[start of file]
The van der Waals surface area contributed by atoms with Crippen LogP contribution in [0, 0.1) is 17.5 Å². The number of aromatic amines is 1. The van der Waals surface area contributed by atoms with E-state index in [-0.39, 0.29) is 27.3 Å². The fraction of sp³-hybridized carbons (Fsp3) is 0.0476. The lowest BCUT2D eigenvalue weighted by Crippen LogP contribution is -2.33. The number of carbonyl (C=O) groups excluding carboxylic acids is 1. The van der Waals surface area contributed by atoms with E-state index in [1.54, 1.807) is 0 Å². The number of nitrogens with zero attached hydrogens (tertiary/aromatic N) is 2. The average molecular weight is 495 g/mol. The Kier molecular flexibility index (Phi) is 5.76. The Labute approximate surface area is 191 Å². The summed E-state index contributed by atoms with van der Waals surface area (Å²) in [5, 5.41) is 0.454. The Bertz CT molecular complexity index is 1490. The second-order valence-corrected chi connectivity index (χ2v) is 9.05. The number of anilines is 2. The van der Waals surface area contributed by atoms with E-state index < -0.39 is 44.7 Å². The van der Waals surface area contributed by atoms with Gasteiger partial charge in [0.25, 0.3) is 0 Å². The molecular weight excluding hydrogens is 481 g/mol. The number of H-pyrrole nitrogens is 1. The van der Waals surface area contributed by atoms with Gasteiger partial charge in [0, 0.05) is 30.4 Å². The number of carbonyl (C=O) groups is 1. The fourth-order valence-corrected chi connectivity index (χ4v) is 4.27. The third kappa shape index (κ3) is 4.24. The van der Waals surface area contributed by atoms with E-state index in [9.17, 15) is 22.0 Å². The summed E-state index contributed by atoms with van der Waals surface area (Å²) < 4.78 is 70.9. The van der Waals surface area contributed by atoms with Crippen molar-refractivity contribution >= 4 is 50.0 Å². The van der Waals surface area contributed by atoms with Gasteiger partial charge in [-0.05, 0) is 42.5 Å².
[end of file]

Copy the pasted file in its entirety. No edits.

The van der Waals surface area contributed by atoms with Crippen LogP contribution in [0, 0.1) is 17.5 Å². The number of aromatic amines is 1. The van der Waals surface area contributed by atoms with E-state index in [-0.39, 0.29) is 27.3 Å². The fraction of sp³-hybridized carbons (Fsp3) is 0.0476. The lowest BCUT2D eigenvalue weighted by Crippen LogP contribution is -2.33. The number of carbonyl (C=O) groups excluding carboxylic acids is 1. The van der Waals surface area contributed by atoms with E-state index in [1.54, 1.807) is 0 Å². The number of nitrogens with zero attached hydrogens (tertiary/aromatic N) is 2. The average molecular weight is 495 g/mol. The Kier molecular flexibility index (Phi) is 5.76. The Labute approximate surface area is 191 Å². The summed E-state index contributed by atoms with van der Waals surface area (Å²) in [5, 5.41) is 0.454. The Bertz CT molecular complexity index is 1490. The second-order valence-corrected chi connectivity index (χ2v) is 9.05. The number of anilines is 2. The van der Waals surface area contributed by atoms with E-state index < -0.39 is 44.7 Å². The van der Waals surface area contributed by atoms with Gasteiger partial charge in [0.25, 0.3) is 0 Å². The molecular weight excluding hydrogens is 481 g/mol. The number of H-pyrrole nitrogens is 1. The van der Waals surface area contributed by atoms with Gasteiger partial charge in [0, 0.05) is 30.4 Å². The number of carbonyl (C=O) groups is 1. The fourth-order valence-corrected chi connectivity index (χ4v) is 4.27. The third kappa shape index (κ3) is 4.24. The van der Waals surface area contributed by atoms with E-state index in [9.17, 15) is 22.0 Å². The summed E-state index contributed by atoms with van der Waals surface area (Å²) < 4.78 is 70.9. The van der Waals surface area contributed by atoms with Crippen molar-refractivity contribution >= 4 is 50.0 Å². The van der Waals surface area contributed by atoms with Gasteiger partial charge in [-0.05, 0) is 42.5 Å².